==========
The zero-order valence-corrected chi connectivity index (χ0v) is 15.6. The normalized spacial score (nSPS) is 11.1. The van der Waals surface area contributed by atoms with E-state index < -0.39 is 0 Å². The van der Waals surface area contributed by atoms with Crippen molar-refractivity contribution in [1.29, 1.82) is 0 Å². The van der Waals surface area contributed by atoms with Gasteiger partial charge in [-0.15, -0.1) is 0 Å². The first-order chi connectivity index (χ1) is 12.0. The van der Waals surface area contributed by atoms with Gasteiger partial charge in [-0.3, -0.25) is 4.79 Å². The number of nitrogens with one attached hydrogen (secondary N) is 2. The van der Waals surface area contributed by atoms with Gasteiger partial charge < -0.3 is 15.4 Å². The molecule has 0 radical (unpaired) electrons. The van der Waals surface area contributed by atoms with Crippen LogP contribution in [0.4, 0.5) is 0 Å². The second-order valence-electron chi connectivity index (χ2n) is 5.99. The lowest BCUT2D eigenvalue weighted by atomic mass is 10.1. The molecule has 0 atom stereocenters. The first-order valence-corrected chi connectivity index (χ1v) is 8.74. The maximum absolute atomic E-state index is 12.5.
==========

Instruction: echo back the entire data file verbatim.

The zero-order valence-corrected chi connectivity index (χ0v) is 15.6. The normalized spacial score (nSPS) is 11.1. The van der Waals surface area contributed by atoms with E-state index < -0.39 is 0 Å². The van der Waals surface area contributed by atoms with Crippen molar-refractivity contribution in [1.29, 1.82) is 0 Å². The van der Waals surface area contributed by atoms with Gasteiger partial charge in [-0.15, -0.1) is 0 Å². The first-order chi connectivity index (χ1) is 12.0. The van der Waals surface area contributed by atoms with Gasteiger partial charge in [-0.3, -0.25) is 4.79 Å². The number of nitrogens with one attached hydrogen (secondary N) is 2. The van der Waals surface area contributed by atoms with Gasteiger partial charge < -0.3 is 15.4 Å². The molecule has 0 radical (unpaired) electrons. The van der Waals surface area contributed by atoms with Crippen LogP contribution in [0.4, 0.5) is 0 Å². The second-order valence-electron chi connectivity index (χ2n) is 5.99. The lowest BCUT2D eigenvalue weighted by atomic mass is 10.1. The molecule has 0 atom stereocenters. The first-order valence-corrected chi connectivity index (χ1v) is 8.74. The maximum absolute atomic E-state index is 12.5.